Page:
I’ve been trying to come up with a “take” on this whole “Occupy Wall Street” thing, and I really haven’t been able to.
I get that people are upset at the economy, but I struggle to see how our nation’s economic problems are the responsibility of the richest 1 percent of our nation. Who arbitrarily decided that it was the top 1 percent and not the top 2 percent?!
That kind of thinking makes me insane. I really think it should be the top 2 percent and I’m not joining their movement until someone changes that!
But seriously, who decided that? No one really ever asks that. They just break down the fence and start following the herd and yelling whatever chant the guy/girl in front of them is yelling, and pretty soon we have a movement! “Hell no, we won’t go!”
“I want to make it on my own”
Here’s my issue: I’m not anywhere close to the top 1 percent – wish I was, because I come to work every day working hard to get there — but I mean, I’m a scorecard guy, and the top 1 percent seems like the winners and I hate losing.
Now, I could go around and see if someone would change the rules and give me a bunch of money from the top 1 percent, but that seems very, well, un-American. I would rather get there myself – pull up my bootstraps, batten down the hatches, rub some dirt on it, and all that grandfatherly advice type stuff. I want to make it on my own, and I work hard each and every day to try and make that happen.
If I didn’t have this job, right now, would I feel different? Don’t know about that because I’m not in that position.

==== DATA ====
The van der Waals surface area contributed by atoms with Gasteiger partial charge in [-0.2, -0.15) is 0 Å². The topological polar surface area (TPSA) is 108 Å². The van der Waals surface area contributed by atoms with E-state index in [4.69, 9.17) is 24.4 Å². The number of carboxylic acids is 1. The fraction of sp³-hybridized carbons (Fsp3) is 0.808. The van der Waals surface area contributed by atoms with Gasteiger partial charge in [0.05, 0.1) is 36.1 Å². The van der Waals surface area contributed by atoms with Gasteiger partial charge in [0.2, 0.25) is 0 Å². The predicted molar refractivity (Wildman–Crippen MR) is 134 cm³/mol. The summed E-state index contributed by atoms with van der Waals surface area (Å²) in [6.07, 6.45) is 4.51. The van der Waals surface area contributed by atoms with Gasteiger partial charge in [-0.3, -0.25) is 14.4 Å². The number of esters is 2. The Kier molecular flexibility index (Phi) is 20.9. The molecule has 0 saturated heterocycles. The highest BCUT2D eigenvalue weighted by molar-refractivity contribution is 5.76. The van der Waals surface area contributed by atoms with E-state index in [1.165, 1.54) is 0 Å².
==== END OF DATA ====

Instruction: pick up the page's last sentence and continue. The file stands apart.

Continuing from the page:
I have been without a job, though. You want to know what I did? I worked 24 hours-a-day to get another one! I’ve had to take steps backward to move forward. I’ve also been down and had to pick myself up, and in all of those times, I never spent a minute thinking, “well, if only those rich bastards would pay more in taxes, I could get more unemployment, or maybe even a job or anything else.”
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I’m responsible for me, not some rich person who I don’t even know.
I work in a career, and in a company, and every day we have to work. Every day I face the real possibility of losing income if we don’t keep working, taking care of our clients, getting new clients, and basically outworking our competition. Each morning I choose to get up, come to work and “occupy my cube” (I actually have an office, but I’ve had a cube, no big difference).
It’s not that I don’t support the “Occupy Wall Street” folks; it’s just that I don’t understand them.